The agile process for software development is far better than the traditional waterfall ideology because it focuses on an end product, not methodology. In simple terms, it helps your custom software development company create better software by focusing on these four things:
- Individuals and interactions over process and tools
- Working software over comprehensive documentation
- Customer collaboration over contract negotiation
- Responding to change over following a plan
Jim Smith, author of History: The Agile Manifesto, explains, “The Agile movement is not anti-methodology, in fact, many of us want to restore credibility to the word methodology. We want to restore a balance. We embrace modeling, but not in order to file some diagram in a dusty corporate repository. We embrace documentation, but not hundreds of pages of never maintained and rarely used tomes. We plan but recognize the limits of planning in a turbulent environment. Those who would brand proponents of XP or SCRUM or any of the other Agile Methodologies as “hackers” are ignorant of both the methodologies and the original definition of the term hacker.”
Individuals and Interactions Over Process and Tools
Waterfall methodology is about moving to the next phase of the project at any cost. Project managers blindly follow their roadmaps and checklists, forgetting the most important thing – the clients’ needs and wants. There is no latitude for changes that occur within the business over time.
In agile processes, individuals and their needs are the top concern. With agile methodologies, the developer, designer, tester, project manager, and client stay on the same page. The process cycle allows for any changes in the business to reflect faster in the software, compared to delaying the whole project or waiting until the very end to make changes.
Embedded in agile methodologies are key meetings and communication points, so information occurs quickly and efficiently.
Working Software Over Comprehensive Documentation
Working software is the end goal. However, what constitutes working? Correct requirements, reliable, and validated? Have you ever heard a discussion between a software developer who insists the new software is functioning and the client who knows it’s not what they need? The developer may even refer back to the requirements and point out where functionality matches. It may match, but the point is that the software isn’t “working” for the user.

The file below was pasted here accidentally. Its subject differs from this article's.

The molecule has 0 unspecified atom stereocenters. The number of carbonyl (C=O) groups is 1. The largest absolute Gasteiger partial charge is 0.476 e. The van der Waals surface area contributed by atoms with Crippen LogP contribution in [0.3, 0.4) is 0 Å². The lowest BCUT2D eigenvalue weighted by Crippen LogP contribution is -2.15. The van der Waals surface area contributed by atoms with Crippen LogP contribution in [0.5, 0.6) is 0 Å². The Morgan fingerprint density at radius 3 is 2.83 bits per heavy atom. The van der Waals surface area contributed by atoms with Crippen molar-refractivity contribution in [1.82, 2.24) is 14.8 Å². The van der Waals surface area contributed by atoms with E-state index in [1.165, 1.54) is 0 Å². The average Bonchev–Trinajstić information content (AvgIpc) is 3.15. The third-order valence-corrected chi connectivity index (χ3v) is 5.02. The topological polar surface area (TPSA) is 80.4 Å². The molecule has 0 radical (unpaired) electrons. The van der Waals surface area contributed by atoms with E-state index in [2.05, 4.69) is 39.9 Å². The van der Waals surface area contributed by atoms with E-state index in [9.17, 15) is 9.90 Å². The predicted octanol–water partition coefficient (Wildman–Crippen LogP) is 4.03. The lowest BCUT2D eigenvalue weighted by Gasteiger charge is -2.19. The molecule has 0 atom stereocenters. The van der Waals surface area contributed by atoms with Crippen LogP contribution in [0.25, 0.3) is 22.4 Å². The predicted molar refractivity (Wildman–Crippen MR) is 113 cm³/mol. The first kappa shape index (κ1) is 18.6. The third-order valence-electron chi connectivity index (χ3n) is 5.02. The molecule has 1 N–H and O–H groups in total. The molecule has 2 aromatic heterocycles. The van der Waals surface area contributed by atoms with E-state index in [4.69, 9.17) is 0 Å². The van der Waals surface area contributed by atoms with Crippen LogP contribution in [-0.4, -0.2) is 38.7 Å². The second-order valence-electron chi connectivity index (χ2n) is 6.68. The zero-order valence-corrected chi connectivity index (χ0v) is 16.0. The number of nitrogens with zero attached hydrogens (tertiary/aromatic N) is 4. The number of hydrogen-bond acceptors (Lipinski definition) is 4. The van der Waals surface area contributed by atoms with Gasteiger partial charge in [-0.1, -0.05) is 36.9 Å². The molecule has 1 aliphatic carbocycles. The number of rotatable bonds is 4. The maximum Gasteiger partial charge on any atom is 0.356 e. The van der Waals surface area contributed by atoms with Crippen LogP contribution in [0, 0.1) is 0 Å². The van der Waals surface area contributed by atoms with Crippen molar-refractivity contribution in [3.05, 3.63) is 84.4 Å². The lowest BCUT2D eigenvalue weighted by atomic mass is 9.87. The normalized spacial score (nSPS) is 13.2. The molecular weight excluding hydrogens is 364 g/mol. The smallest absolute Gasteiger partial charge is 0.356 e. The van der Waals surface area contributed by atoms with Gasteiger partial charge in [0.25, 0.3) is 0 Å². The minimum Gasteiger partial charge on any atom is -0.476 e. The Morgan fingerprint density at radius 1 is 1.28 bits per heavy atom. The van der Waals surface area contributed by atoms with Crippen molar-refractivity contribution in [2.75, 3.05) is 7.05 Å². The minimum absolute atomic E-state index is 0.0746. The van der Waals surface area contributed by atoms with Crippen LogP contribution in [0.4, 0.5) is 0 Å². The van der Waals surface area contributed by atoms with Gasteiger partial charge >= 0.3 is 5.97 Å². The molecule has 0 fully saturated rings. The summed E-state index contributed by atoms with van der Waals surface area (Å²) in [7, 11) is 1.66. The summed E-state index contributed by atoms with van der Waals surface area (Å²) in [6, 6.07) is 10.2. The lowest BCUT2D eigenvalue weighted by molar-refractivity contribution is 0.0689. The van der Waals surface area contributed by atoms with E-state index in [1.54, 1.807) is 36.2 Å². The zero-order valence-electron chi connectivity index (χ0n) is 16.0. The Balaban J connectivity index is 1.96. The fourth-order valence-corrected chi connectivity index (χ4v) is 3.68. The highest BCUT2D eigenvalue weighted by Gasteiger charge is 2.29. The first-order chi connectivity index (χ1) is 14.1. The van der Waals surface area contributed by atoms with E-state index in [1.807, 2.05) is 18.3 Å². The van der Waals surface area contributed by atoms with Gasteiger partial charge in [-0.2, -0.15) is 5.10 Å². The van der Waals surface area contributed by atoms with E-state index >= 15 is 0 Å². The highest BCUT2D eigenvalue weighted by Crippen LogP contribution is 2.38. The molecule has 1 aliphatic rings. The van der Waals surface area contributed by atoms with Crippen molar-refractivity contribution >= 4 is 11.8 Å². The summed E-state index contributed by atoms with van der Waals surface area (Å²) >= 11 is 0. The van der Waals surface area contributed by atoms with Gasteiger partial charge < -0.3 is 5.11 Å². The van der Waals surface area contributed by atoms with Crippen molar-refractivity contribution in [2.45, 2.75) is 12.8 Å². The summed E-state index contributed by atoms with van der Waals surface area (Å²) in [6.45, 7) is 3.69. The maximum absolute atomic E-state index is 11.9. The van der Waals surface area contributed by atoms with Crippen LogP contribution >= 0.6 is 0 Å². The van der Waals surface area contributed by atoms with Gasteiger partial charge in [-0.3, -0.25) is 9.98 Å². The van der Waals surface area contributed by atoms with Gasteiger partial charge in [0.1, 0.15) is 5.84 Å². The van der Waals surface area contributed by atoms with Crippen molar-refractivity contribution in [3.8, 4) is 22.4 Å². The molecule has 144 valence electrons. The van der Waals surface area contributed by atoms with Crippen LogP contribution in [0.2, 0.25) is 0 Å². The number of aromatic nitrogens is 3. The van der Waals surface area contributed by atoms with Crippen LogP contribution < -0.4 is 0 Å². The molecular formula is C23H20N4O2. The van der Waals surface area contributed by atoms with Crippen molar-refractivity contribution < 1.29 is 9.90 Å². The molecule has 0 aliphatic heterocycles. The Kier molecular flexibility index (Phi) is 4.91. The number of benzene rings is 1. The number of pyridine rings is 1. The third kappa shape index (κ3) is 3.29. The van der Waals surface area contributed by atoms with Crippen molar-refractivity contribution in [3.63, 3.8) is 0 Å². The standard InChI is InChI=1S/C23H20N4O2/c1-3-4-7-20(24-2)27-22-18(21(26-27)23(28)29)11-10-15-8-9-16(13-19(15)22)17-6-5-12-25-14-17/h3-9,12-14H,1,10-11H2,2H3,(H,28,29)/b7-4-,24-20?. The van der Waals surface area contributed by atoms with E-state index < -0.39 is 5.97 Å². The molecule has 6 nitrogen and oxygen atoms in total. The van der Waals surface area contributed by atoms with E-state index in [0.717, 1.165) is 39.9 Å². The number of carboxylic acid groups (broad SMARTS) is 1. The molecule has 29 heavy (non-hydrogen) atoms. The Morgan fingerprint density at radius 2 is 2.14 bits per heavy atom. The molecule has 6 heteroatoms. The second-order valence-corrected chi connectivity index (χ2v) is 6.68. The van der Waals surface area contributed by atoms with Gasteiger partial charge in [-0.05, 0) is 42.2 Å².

Technical requirements cannot be the only definition of working for software. Functional requirements can make or break a software’s true intent. The why and how a requirement, either technical or functional, changes along the development cycle must be clearly understood so that everyone is moving toward the same goal. The software should adjust to match the new changes. Delivering software that works for the client’s needs outranks comprehensive and detailed documentation.
Client Collaboration Over Contract Negotiation
Clients need to be involved throughout the entire software development process, not just early on in gathering the requirements. Scrum accounts for this during the two-week cycle: sprint planning, backlog grooming, daily Scrum, retrospective, and demo. Throughout the product development, stakeholders help fine-tune the software.
Responding to Change Over Following a Plan
The software development team reviews each stage to deliver business value. The client and Scrum master will reprioritize the list of requirements in a meeting called Backlog grooming. During this meeting, requirements are removed or added and given higher or lower priority. The client and software development team have an understanding of what needs accomplishing. This element in an agile process, like Scrum, encourages change and allows for it to occur. In Waterfall methodology, change is not encouraged and is discouraged from getting the project done.
Digital Maelstrom Follows the Scrum Agile Methodology
We use Scrum for our software development, requirements gathering, security, and architecture. We have seen great results with Scrum. Our clients know where we are on the budget on a biweekly basis, and the estimation of costs is structured.
In the end, our clients still receive software documentation and so much more. They get working software that matches their business needs for today and peace of mind.